If there is one group that has suffered whiplash at every turn of Egyptian politics — and from the many conflicts roiling the Middle East — it is Hamas, the Palestinian Islamist group that rules the Gaza Strip bordering Egypt. The fortunes of Hamas, an outgrowth of the Muslim Brotherhood, provide a compact microcosm to observe the impact of the regions’ convulsions.
It’s complicated, but it is simple: For Hamas, this is a disaster.
It’s not just events in Egypt, where the toppling of two presidents since 2011 has toyed with Gazans’ emotions. The troubles go further and deeper; the strategic and financial losses for Hamas extend to Syria, Iran and elsewhere. The sources of support, weapons and cash are drying up, and the prominence given to its cause by other Arabs is fading amid the multiple crises.
Two and a half years ago, when Hosni Mubarak fell, Gaza marked the occasion with fireworks and celebratory gunfire. After all, Mubarak had enforced a policy of suppressing the Muslim Brotherhood at home and sustaining a blockade of Gaza, which he saw as a dangerous partner of the Egyptian Brotherhood.
When people think of the Gaza blockade, they think of Israel. But Gaza also borders Egypt, and Cairo has tightly controlled what crosses the border. Those controls have just grown much stricter.
When the uprisings started succeeding in Tunisia and Egypt, it looked as though they, and the Muslim Brotherhood, would sweep the entire region in short order. Hamas’ prospects looked bright. Celebrations were even more joyous when the Muslim Brotherhood’s candidate, Mohammed Morsi, won Egypt’s elections. But the good news ended there.
Under Morsi, Egypt’s Sinai Peninsula, which abuts Gaza, became the scene of violent attacks against Egyptian soldiers. Instead of relaxing restrictions on movement of people and goods, the Egyptian army cracked down hard, shutting down smuggling tunnels more harshly than they had under Mubarak, adding insult to injury by flooding them with sewage.
Then Hamas was presented with a crucial decision in Syria. President Bashar al-Assad had provided a place of honor in Damascus to Hamas’ leadership in exile. Hamas belonged to the vaunted “axis of resistance,” an anti-Israel alliance of Iran, Syria, Hezbollah and Hamas. They wholeheartedly supported Hamas’ commitment to the destruction of the Jewish state, providing it with diplomatic, military, logistical and financial support.
But suddenly, the Syrian dictator, Hamas’ friend, faced a popular uprising of his own. His brutal tactics, killing tens of thousands of civilians, earned him the hatred of much of the Arab world. Hamas tried to avoid taking sides, but ultimately abandoned Assad and Syria.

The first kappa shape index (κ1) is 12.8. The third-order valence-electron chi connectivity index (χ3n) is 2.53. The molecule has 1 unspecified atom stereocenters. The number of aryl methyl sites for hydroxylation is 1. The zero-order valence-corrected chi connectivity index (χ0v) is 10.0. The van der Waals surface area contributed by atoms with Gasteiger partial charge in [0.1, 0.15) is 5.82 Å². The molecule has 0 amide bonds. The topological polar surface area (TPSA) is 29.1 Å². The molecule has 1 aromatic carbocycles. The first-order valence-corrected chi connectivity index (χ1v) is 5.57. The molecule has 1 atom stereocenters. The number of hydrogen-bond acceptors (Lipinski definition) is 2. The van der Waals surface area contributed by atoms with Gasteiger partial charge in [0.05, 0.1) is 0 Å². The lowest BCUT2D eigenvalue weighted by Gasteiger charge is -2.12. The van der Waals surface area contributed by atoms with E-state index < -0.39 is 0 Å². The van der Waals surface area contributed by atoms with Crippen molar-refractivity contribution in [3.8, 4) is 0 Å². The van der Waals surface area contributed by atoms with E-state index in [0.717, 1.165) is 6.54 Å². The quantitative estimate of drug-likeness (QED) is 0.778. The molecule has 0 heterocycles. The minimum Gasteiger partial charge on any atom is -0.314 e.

The move infuriated Iran, Hezbollah and Syria. It cost Hamas a great deal in strategic and material support, but it seemed like the right choice. After all, Hamas’ friends were winning in Egypt. The wealthy Emir of Qatar and the charismatic prime minister of Turkey, strong supporters of the Muslim Brotherhood across the Middle East, both offered enthusiastic backing for Hamas. Any losses in support would surely be made up by the new friends. Hamas leaders decamped from Damascus, relocating in Cairo and Doha.
Now the landscape has changed once again.
Morsi, who proved of little use to Hamas, has been overthrown. The Egyptian people have turned against the Muslim Brotherhood and against Hamas, which they see as an ally of the Islamists. (A Zogby poll conducted April 4-May 12 of 5,029 Egyptian adults nationwide found only 26 percent confidence in the Muslim Brotherhood’s Freedom and Justice Party.) Many Egyptians also blame Hamas for the escalating violence against their forces in the Sinai.
Abu Marzouk, Hamas’ deputy political leader, who was only recently giving interviews from his offices in Cairo, has fled Egypt. A few days ago, an Arab newspaper reported the Egyptian army had killed 32 Hamas members and arrested 45 more.
Hamas is still closely allied with the Egyptian Muslim Brotherhood, but that group has other urgent problems on its plate. The same is true of other branches of the Brotherhood, all occupied with their own situation. And yet, anti-Brotherhood forces, the military, see it as more of a threat than ever before.
Other friends are also busy. The generous pro-Brotherhood, pro-Hamas Emir of Qatar has handed power to his young son, who inherits a foreign policy in turmoil and may decide to shift gears. Even Turkey, where Prime Minister Erdogan has been a vociferous Hamas supporter, has other pressing matters at home and on its Syrian border.
Hezbollah, Iran and Assad feel betrayed by Gaza. Everyone else has turned against it or is otherwise occupied.
The most optimistic observation Hamas can make today is that in the Middle East, everything can change very quickly.
Frida Ghitis writes about global affairs for The Miami Herald. Distributed by McClatchy-Tribune Information Services.